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Black Sea grain deal 'critical' in addressing hunger in Yemen: US official

A view from a refugee camp located in Sanaa, Yemen. [Mohammed Hamoud - Anadolu Agency]
A view from a refugee camp located in Sanaa, Yemen. [Mohammed Hamoud - Anadolu Agency]

The Black Sea grain initiative has been 'critical' to addressing hunger in Yemen, a senior US official said Tuesday, Anadolu News Agency reports.

US Agency for International Development (USAID) Assistant Administrator for humanitarian assistance, Sarah Charles, emphasised to lawmakers that Yemen historically relied heavily on wheat imports from Ukraine and Russia, and said the continuation of the imports is a critical lifeline for Yemenis.

READ: Yemen warns wheat stock to run out amid Ukraine war

"The first US-supported vessel transporting wheat from Ukraine arrived at the port of Hodeida on 14 October, " she told a House of Representatives Foreign Affairs subcommittee. "This shipment will feed 2.1 million people and additional grain vessels arriving later this month."

US Special Envoy for Yemen, Timothy Lenderking, said Yemen is at a "critical moment".

READ: In an empty kitchen, Yemeni family struggles with hunger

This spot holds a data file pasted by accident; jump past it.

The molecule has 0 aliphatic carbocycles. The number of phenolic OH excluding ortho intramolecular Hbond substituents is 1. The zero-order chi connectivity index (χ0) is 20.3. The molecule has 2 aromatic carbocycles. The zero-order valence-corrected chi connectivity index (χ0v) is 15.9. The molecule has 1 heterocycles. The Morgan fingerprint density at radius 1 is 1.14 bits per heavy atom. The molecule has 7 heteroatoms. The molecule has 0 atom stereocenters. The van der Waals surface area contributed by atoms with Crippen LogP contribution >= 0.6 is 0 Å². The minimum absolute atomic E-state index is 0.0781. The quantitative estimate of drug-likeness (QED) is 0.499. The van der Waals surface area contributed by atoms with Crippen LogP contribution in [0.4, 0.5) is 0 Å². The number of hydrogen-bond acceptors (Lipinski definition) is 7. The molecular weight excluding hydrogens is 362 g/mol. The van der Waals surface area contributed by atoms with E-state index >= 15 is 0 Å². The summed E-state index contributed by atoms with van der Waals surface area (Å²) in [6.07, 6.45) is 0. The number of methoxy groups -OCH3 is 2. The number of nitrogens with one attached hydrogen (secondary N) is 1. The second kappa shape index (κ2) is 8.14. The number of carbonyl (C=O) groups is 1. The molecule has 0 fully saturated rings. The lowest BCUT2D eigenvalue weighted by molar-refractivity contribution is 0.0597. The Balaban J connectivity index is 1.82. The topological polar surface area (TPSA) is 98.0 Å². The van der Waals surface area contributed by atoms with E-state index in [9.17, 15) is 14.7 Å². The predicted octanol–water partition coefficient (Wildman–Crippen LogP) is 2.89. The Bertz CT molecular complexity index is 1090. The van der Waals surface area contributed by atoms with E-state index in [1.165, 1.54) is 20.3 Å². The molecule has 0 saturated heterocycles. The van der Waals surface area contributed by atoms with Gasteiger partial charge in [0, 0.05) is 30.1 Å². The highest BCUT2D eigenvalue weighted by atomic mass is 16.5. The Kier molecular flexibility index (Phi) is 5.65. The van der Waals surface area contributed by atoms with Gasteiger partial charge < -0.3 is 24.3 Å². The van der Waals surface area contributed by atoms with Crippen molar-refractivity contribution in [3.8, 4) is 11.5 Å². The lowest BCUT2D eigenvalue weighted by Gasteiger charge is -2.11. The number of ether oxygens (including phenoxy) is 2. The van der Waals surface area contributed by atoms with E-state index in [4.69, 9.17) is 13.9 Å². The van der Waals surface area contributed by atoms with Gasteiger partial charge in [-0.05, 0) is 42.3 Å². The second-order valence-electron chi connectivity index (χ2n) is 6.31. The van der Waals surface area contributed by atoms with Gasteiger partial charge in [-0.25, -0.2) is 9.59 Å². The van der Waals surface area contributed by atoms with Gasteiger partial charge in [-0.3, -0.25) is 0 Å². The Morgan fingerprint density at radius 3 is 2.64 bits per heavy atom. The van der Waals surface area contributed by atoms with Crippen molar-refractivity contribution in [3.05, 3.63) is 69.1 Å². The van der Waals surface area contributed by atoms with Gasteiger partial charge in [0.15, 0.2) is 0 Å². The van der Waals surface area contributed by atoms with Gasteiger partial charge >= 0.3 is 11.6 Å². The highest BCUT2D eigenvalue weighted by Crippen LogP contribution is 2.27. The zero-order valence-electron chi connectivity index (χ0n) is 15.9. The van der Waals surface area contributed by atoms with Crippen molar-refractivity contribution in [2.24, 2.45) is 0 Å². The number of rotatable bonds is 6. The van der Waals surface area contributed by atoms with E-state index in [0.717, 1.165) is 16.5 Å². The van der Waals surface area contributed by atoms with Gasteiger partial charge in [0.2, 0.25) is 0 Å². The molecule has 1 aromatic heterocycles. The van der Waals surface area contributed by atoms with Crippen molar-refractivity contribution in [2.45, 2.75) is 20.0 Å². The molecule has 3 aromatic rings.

"We must preserve the positive momentum and gains made since April," he said. "This includes condemning recent Houthi attacks and increasing our calls for a Yemeni-led inclusive political process."

He said a series of recent attacks by Houthis threatening international maritime shipping was "worrying".

Last month, days before its scheduled expiration, the landmark grain deal signed in Istanbul in July by Turkiye, the UN, Russia and Ukraine, was extended for another 120 days, beginning 19 November.  Except for a brief hiatus, it has enabled food shipments to the world ever since.

Yemen's civil war began in September 2014 when Houthi rebels captured much of the country, including the capital, Sana'a. A military coalition led by Saudi Arabia entered the war in early 2015 to restore the government to power.

The eight-year conflict has created one of the worst humanitarian crises in the world, with millions risking starvation.

READ: WFP further cuts food aid to Yemen, causing millions more Yemenis to starve

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